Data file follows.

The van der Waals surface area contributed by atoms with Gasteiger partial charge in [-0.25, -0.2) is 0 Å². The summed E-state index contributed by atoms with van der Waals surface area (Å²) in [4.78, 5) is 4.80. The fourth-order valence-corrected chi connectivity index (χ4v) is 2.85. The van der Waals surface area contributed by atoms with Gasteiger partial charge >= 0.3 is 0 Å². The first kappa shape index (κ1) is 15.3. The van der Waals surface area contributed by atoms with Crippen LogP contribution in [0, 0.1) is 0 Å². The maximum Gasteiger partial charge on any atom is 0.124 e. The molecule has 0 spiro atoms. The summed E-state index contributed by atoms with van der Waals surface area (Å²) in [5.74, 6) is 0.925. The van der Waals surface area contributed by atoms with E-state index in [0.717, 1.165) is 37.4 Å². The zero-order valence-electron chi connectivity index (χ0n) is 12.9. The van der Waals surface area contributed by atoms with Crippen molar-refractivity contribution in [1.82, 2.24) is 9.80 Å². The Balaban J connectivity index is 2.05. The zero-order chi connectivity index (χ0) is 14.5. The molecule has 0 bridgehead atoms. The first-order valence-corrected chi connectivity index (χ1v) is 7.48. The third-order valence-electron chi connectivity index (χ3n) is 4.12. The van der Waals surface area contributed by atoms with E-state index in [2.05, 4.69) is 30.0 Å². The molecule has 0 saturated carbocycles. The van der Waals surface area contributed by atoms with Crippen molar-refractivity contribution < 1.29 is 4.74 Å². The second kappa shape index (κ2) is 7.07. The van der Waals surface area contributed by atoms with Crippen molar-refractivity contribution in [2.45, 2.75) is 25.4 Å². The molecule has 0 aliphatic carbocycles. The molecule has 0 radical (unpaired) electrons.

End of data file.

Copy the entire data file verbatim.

The van der Waals surface area contributed by atoms with Gasteiger partial charge in [-0.25, -0.2) is 0 Å². The summed E-state index contributed by atoms with van der Waals surface area (Å²) in [4.78, 5) is 4.80. The fourth-order valence-corrected chi connectivity index (χ4v) is 2.85. The van der Waals surface area contributed by atoms with Gasteiger partial charge >= 0.3 is 0 Å². The first kappa shape index (κ1) is 15.3. The van der Waals surface area contributed by atoms with Crippen LogP contribution in [0, 0.1) is 0 Å². The maximum Gasteiger partial charge on any atom is 0.124 e. The molecule has 0 spiro atoms. The summed E-state index contributed by atoms with van der Waals surface area (Å²) in [5.74, 6) is 0.925. The van der Waals surface area contributed by atoms with E-state index in [0.717, 1.165) is 37.4 Å². The zero-order valence-electron chi connectivity index (χ0n) is 12.9. The van der Waals surface area contributed by atoms with Crippen molar-refractivity contribution in [1.82, 2.24) is 9.80 Å². The Balaban J connectivity index is 2.05. The zero-order chi connectivity index (χ0) is 14.5. The molecule has 0 bridgehead atoms. The first-order valence-corrected chi connectivity index (χ1v) is 7.48. The third-order valence-electron chi connectivity index (χ3n) is 4.12. The van der Waals surface area contributed by atoms with E-state index in [2.05, 4.69) is 30.0 Å². The molecule has 0 saturated carbocycles. The van der Waals surface area contributed by atoms with Crippen molar-refractivity contribution < 1.29 is 4.74 Å². The second kappa shape index (κ2) is 7.07. The van der Waals surface area contributed by atoms with Crippen molar-refractivity contribution in [2.45, 2.75) is 25.4 Å². The molecule has 0 aliphatic carbocycles. The molecule has 0 radical (unpaired) electrons.